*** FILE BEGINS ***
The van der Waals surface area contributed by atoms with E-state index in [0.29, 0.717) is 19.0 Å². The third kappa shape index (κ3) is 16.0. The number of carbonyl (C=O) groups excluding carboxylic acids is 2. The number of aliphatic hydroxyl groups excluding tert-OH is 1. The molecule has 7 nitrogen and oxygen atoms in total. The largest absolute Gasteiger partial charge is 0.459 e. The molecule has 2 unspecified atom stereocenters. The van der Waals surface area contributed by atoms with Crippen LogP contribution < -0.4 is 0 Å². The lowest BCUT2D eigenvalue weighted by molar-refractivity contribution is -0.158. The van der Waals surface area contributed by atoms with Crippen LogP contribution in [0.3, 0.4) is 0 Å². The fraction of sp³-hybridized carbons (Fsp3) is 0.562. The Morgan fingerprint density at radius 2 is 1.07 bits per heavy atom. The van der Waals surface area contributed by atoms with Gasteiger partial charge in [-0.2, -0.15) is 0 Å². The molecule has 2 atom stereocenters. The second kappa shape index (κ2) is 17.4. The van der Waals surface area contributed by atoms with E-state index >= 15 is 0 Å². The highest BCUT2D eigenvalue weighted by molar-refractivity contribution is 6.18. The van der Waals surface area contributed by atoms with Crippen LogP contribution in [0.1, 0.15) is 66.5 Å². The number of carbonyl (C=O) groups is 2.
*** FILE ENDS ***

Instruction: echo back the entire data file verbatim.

The van der Waals surface area contributed by atoms with E-state index in [0.29, 0.717) is 19.0 Å². The third kappa shape index (κ3) is 16.0. The number of carbonyl (C=O) groups excluding carboxylic acids is 2. The number of aliphatic hydroxyl groups excluding tert-OH is 1. The molecule has 7 nitrogen and oxygen atoms in total. The largest absolute Gasteiger partial charge is 0.459 e. The molecule has 2 unspecified atom stereocenters. The van der Waals surface area contributed by atoms with Crippen LogP contribution < -0.4 is 0 Å². The lowest BCUT2D eigenvalue weighted by molar-refractivity contribution is -0.158. The van der Waals surface area contributed by atoms with Crippen LogP contribution in [0.3, 0.4) is 0 Å². The fraction of sp³-hybridized carbons (Fsp3) is 0.562. The Morgan fingerprint density at radius 2 is 1.07 bits per heavy atom. The van der Waals surface area contributed by atoms with Gasteiger partial charge in [-0.2, -0.15) is 0 Å². The molecule has 2 atom stereocenters. The second kappa shape index (κ2) is 17.4. The van der Waals surface area contributed by atoms with E-state index >= 15 is 0 Å². The highest BCUT2D eigenvalue weighted by molar-refractivity contribution is 6.18. The van der Waals surface area contributed by atoms with Crippen LogP contribution in [0.1, 0.15) is 66.5 Å². The number of carbonyl (C=O) groups is 2.